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The Quiet Car

The Rev. Daniel R. Heischman, D.D.
October 08, 2009
Whenever I ride Amtrak, I head directly for what is called the Quiet Car. It is the one car on each Amtrak train where cell phone usage is prohibited and only quiet conversations are allowed. Compared with the other cars on an Amtrak train, it is a haven of peace and, for the most part, quiet.

The Amtrak staff is emphatic and clear about the rules for riding in the Quiet Car, and I have seen many a conductor admonish passengers for not observing the rules of the game. Nonetheless, I am continually amazed at the number of people who seem either oblivious to the rules of the Quiet Car or just cannot stay off of their cell phones, iPhones, or Blackberries. No doubt there are others along for the ride that do observe the rules but inwardly suffer from being out of touch. Of course, most quiet cars have regular riders who have achieved near vigilante status in taking enforcement into their own hands: start a conversation on your cell phone in the Quiet Car and you are likely to encounter the scorn of at least one of these standard bearers! They may be enemies of technology or simply lovers of quiet, but they are on guard! Just the same, many of the other passengers are quite willing to endure the wrath of the vigilantes in order to do the business that must be taken care of or to update a friend on their whereabouts.

I have been struck, during the past few months, as I have visited schools and worked with school people from throughout the country, how there is a growing concern not just about how young people handle or mishandle technology, but also how adults are dealing with it. For example, should faculty have Facebook pages, where students can be their “friends?” What are the boundaries when it comes to attending to personal matters on the computer at work? What should a head of school do when, during a Board meeting, he or she is giving a report, looks up, and sees so many of the trustees with what is now a familiar posture in the board room, with individuals sitting upright and their heads down, working away at the electronic instrument in their hands?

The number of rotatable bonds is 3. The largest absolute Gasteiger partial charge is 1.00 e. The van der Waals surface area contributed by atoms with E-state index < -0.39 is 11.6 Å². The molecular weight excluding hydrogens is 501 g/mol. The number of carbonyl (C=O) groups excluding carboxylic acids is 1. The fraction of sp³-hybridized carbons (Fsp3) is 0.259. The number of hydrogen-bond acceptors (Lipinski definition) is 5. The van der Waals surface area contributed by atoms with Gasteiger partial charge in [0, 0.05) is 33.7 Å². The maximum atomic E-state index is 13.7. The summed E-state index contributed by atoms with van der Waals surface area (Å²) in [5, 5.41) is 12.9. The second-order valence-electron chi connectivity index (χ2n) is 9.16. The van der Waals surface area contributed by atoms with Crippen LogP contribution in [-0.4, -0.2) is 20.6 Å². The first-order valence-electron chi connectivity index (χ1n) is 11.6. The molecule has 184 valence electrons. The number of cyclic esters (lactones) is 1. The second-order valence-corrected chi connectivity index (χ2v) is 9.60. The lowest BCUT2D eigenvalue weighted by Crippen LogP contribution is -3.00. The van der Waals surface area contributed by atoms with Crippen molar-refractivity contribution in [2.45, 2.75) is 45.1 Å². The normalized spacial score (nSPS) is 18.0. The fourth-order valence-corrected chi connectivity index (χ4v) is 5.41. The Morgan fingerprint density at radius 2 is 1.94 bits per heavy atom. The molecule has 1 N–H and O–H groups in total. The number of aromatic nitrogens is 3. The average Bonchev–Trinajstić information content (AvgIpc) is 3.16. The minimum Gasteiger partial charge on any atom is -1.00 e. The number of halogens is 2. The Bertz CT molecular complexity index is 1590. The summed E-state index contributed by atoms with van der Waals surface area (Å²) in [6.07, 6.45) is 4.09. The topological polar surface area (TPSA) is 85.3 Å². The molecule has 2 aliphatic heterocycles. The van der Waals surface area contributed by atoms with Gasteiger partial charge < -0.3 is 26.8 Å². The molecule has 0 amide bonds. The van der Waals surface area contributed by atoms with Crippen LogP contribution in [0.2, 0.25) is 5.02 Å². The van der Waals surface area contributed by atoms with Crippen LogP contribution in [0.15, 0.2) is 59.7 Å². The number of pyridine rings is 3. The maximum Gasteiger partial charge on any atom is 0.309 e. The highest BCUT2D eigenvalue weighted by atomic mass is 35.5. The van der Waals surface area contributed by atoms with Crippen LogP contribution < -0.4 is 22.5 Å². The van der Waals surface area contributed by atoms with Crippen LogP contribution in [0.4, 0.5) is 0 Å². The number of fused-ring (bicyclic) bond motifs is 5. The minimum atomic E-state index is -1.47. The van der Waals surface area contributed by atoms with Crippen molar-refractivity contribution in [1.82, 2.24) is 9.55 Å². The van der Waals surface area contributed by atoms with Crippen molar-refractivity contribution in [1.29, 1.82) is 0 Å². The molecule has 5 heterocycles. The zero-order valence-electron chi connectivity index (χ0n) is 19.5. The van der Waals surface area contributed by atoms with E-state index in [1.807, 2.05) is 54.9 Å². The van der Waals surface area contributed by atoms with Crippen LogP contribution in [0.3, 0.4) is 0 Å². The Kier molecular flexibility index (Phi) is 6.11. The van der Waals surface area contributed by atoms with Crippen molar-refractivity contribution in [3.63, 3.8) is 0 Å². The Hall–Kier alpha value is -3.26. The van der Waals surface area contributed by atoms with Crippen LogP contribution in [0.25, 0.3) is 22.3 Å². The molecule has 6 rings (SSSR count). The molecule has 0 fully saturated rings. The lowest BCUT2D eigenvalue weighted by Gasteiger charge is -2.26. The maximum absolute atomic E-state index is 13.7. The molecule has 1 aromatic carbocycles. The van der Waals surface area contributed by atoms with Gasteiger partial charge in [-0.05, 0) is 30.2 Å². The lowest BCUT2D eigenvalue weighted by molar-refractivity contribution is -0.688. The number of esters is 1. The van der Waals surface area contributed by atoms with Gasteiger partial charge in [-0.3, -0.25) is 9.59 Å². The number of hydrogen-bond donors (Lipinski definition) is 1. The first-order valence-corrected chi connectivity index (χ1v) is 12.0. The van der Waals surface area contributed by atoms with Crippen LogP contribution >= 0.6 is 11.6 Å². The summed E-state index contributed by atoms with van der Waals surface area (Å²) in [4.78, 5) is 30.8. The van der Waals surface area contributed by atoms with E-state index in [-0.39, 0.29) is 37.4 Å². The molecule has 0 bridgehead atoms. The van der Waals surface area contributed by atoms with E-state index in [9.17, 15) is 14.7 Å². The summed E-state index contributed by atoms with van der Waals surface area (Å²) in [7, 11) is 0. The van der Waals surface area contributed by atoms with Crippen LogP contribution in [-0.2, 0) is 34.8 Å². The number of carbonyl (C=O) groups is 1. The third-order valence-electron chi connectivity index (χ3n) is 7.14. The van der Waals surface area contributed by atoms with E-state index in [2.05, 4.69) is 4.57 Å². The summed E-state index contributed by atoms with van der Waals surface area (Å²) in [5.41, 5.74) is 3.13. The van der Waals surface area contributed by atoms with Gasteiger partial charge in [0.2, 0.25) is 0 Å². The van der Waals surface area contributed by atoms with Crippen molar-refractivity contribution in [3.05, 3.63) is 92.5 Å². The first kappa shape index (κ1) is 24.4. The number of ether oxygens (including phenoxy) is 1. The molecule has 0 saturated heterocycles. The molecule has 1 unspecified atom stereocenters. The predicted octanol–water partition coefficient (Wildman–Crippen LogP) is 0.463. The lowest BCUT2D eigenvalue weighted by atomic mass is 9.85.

At a recent faculty program I was conducting, the director of technology at the school was a wise and capable respondent to my presentation. As he put it in his response, technology is like a mirror that reflects back to us, at us, all that is human about us. It is like a playing field, as he described it, where all of the issues of being finite human beings are on display. Because of its appeal, its usefulness, its ability to connect us with others, perhaps even some of its novelty, technological devices speak to the deeply human in us. In turn, they also amplify all that is human about us.

My friend and predecessor in this job, Peter Cheney, was fond of saying that we are not so much human beings seeking to be spiritual, but spiritual beings seeking to be human. That is a description, I believe, that sets a wonderful tone for the spiritual mission of our schools. This means, when it comes to technology, the humanity that is on display in our relationship to technology has an important link with our spiritual sides. How we approach, how we handle, and—most importantly—how we frame the values around the use of technology for all segments of the school community has a lot to do with our spiritual selves. The “real world” seems to have a tendency to invade the confines of the Quiet Car; it also turns out that the state of our souls, be they quieted or disquieted, has a good deal to do with how we live and move out there in that real world.

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